Between 1980 and 1981, Iran experienced a political season of real terror, marked both by the purges of the nascent regime and by the targeted attacks and assassinations of Iran by the Mujahideen.

In 1981, an MEK attack annihilated the leaders of the Islamic Republic: 70 officers were killed, including Iranian President Mohammad-Ali Rajai and Prime Minister Mohammad-Javad Bahonar. The current Supreme Leader, Ali Khamenei, would be seriously injured in this assassination attempt and would lose the use of his right arm.

After this episode, the leaders of the Mujahideen, including leader Masoud Rajavi, took refuge in Paris, where they founded the National Council of Resistance of Iran (NCRI), the political umbrella behind which the MEK stands.

In 1986, France expelled Rajavi and the MEK, who took refuge in Saddam Hussein’s Iraq, then at war with Iran. From there, the Mujahideen will take part in the war alongside Saddam, helping the Iraqi regime identify Iranian targets to strike by staging actual attacks across the border.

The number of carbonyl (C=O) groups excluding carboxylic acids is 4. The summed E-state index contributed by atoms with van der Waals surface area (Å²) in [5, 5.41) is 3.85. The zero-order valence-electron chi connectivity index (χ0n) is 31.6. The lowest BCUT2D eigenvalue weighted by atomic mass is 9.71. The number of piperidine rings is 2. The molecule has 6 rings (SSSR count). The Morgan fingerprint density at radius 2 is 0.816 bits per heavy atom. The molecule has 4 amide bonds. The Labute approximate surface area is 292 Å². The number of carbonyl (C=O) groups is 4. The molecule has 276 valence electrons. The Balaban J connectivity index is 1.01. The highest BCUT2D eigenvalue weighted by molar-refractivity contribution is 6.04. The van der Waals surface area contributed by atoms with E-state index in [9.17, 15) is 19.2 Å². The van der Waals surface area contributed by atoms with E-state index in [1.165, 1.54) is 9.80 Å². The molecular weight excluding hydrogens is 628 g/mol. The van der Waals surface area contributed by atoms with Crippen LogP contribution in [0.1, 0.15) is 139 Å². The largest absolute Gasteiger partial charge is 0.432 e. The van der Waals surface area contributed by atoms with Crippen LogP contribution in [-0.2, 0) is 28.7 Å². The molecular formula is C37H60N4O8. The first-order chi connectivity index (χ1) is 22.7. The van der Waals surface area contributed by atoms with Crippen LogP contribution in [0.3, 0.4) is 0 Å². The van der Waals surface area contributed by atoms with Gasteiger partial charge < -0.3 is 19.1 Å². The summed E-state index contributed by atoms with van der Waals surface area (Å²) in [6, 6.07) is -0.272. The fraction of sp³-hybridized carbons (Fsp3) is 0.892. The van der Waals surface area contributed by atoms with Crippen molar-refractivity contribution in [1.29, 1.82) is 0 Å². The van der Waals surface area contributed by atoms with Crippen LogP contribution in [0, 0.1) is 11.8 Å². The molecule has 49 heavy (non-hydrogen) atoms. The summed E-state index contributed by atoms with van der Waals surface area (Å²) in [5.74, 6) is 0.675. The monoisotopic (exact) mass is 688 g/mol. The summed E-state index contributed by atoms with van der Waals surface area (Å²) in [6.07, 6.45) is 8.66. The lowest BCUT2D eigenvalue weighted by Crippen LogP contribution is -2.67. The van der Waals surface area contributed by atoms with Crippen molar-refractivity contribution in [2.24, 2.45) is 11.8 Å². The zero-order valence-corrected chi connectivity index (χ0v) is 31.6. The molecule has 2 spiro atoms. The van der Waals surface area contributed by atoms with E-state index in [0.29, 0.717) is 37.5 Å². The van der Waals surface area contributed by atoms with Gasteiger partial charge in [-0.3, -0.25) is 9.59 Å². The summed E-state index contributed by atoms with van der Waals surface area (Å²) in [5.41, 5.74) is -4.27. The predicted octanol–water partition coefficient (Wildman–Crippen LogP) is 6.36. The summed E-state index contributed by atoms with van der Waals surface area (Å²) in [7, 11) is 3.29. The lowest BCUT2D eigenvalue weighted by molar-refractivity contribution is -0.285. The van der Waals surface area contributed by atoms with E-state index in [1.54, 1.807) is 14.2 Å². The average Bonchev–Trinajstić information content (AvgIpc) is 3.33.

The MEK remains in Iraq as a guest of Saddam, which gives them money, weapons and military equipment, until 2003, the year of the fall of the regime. Even after 2003, the Mujahideen headquarters remained in Iraq, at Camp Ashraf and then from 2011 at Camp Huriyah.

In 2012, the United States removed the group from the terrorist list and, through the UNHCR, reached an agreement with the Albanian government to welcome its 3,500 members to Albania, on the basis of special status. .

But let us return to Hamid Noori, accused by the Swedish courts of having taken part in the mass executions of Gohardasht and, as such, “of having intentionally killed a large number of prisoners who sympathized with the Mujahideen and, moreover, of having inflicted severe torture on prisoners, which is considered torture and inhuman treatment”.

Noor’s defense team claimed he was the victim of mistaken identity. Iran’s Foreign Ministry said: “Iran is absolutely certain that Noori’s conviction was politically motivated and has no legal validity.”